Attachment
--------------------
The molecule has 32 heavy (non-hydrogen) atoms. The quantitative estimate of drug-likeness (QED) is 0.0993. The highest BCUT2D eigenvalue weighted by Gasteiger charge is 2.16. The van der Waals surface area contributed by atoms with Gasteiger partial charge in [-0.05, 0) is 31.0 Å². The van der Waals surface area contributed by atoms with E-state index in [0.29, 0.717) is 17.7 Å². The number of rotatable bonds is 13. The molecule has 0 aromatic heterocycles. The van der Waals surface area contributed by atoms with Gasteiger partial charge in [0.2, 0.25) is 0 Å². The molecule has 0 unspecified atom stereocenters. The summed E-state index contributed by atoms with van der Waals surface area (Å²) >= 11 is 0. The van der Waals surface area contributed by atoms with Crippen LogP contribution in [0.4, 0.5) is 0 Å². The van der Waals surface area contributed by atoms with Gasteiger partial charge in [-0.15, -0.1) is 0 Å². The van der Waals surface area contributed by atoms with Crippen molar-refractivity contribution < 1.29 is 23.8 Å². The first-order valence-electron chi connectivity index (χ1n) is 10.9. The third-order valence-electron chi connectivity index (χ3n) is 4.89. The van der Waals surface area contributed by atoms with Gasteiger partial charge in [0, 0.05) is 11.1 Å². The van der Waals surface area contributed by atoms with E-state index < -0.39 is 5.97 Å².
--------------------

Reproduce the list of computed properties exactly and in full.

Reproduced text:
The molecule has 32 heavy (non-hydrogen) atoms. The quantitative estimate of drug-likeness (QED) is 0.0993. The highest BCUT2D eigenvalue weighted by Gasteiger charge is 2.16. The van der Waals surface area contributed by atoms with Gasteiger partial charge in [-0.05, 0) is 31.0 Å². The van der Waals surface area contributed by atoms with E-state index in [0.29, 0.717) is 17.7 Å². The number of rotatable bonds is 13. The molecule has 0 aromatic heterocycles. The van der Waals surface area contributed by atoms with Gasteiger partial charge in [0.2, 0.25) is 0 Å². The molecule has 0 unspecified atom stereocenters. The summed E-state index contributed by atoms with van der Waals surface area (Å²) >= 11 is 0. The van der Waals surface area contributed by atoms with Crippen LogP contribution in [0.4, 0.5) is 0 Å². The van der Waals surface area contributed by atoms with Gasteiger partial charge in [-0.15, -0.1) is 0 Å². The van der Waals surface area contributed by atoms with Crippen molar-refractivity contribution < 1.29 is 23.8 Å². The first-order valence-electron chi connectivity index (χ1n) is 10.9. The third-order valence-electron chi connectivity index (χ3n) is 4.89. The van der Waals surface area contributed by atoms with Gasteiger partial charge in [0, 0.05) is 11.1 Å². The van der Waals surface area contributed by atoms with E-state index < -0.39 is 5.97 Å².